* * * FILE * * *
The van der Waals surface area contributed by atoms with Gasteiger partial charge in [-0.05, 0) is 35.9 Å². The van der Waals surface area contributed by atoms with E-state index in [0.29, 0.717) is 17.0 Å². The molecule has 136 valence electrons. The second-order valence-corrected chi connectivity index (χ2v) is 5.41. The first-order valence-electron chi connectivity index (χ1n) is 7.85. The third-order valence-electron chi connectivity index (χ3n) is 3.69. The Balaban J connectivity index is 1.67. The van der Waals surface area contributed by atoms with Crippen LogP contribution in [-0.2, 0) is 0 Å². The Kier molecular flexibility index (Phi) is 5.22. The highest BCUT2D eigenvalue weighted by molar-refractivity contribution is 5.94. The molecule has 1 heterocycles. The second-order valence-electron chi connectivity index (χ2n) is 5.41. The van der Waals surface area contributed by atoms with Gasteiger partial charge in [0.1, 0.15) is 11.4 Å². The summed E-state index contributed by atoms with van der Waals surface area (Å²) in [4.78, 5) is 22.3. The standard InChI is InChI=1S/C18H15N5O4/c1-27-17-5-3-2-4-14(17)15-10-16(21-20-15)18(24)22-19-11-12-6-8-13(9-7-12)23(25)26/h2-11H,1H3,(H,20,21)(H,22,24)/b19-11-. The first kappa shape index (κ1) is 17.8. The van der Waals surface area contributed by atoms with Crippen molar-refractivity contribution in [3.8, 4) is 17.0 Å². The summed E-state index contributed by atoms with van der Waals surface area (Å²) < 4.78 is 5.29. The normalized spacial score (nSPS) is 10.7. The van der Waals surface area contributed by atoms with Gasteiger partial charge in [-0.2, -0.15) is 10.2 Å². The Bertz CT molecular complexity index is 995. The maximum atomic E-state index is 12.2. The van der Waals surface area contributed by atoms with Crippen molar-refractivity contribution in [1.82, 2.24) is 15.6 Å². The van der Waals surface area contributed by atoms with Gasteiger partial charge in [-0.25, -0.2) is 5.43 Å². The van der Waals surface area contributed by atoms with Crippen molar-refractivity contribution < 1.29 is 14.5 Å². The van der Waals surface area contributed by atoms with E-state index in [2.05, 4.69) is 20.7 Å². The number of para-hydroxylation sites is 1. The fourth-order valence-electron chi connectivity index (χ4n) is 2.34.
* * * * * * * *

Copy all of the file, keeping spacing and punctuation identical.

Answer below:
The van der Waals surface area contributed by atoms with Gasteiger partial charge in [-0.05, 0) is 35.9 Å². The van der Waals surface area contributed by atoms with E-state index in [0.29, 0.717) is 17.0 Å². The molecule has 136 valence electrons. The second-order valence-corrected chi connectivity index (χ2v) is 5.41. The first-order valence-electron chi connectivity index (χ1n) is 7.85. The third-order valence-electron chi connectivity index (χ3n) is 3.69. The Balaban J connectivity index is 1.67. The van der Waals surface area contributed by atoms with Crippen LogP contribution in [-0.2, 0) is 0 Å². The Kier molecular flexibility index (Phi) is 5.22. The highest BCUT2D eigenvalue weighted by molar-refractivity contribution is 5.94. The molecule has 1 heterocycles. The second-order valence-electron chi connectivity index (χ2n) is 5.41. The van der Waals surface area contributed by atoms with Gasteiger partial charge in [0.1, 0.15) is 11.4 Å². The summed E-state index contributed by atoms with van der Waals surface area (Å²) in [4.78, 5) is 22.3. The standard InChI is InChI=1S/C18H15N5O4/c1-27-17-5-3-2-4-14(17)15-10-16(21-20-15)18(24)22-19-11-12-6-8-13(9-7-12)23(25)26/h2-11H,1H3,(H,20,21)(H,22,24)/b19-11-. The first kappa shape index (κ1) is 17.8. The van der Waals surface area contributed by atoms with Crippen molar-refractivity contribution in [3.8, 4) is 17.0 Å². The summed E-state index contributed by atoms with van der Waals surface area (Å²) < 4.78 is 5.29. The normalized spacial score (nSPS) is 10.7. The van der Waals surface area contributed by atoms with Gasteiger partial charge in [-0.2, -0.15) is 10.2 Å². The Bertz CT molecular complexity index is 995. The maximum atomic E-state index is 12.2. The van der Waals surface area contributed by atoms with Crippen molar-refractivity contribution in [1.82, 2.24) is 15.6 Å². The van der Waals surface area contributed by atoms with Gasteiger partial charge in [-0.25, -0.2) is 5.43 Å². The van der Waals surface area contributed by atoms with Crippen molar-refractivity contribution < 1.29 is 14.5 Å². The van der Waals surface area contributed by atoms with E-state index in [2.05, 4.69) is 20.7 Å². The number of para-hydroxylation sites is 1. The fourth-order valence-electron chi connectivity index (χ4n) is 2.34.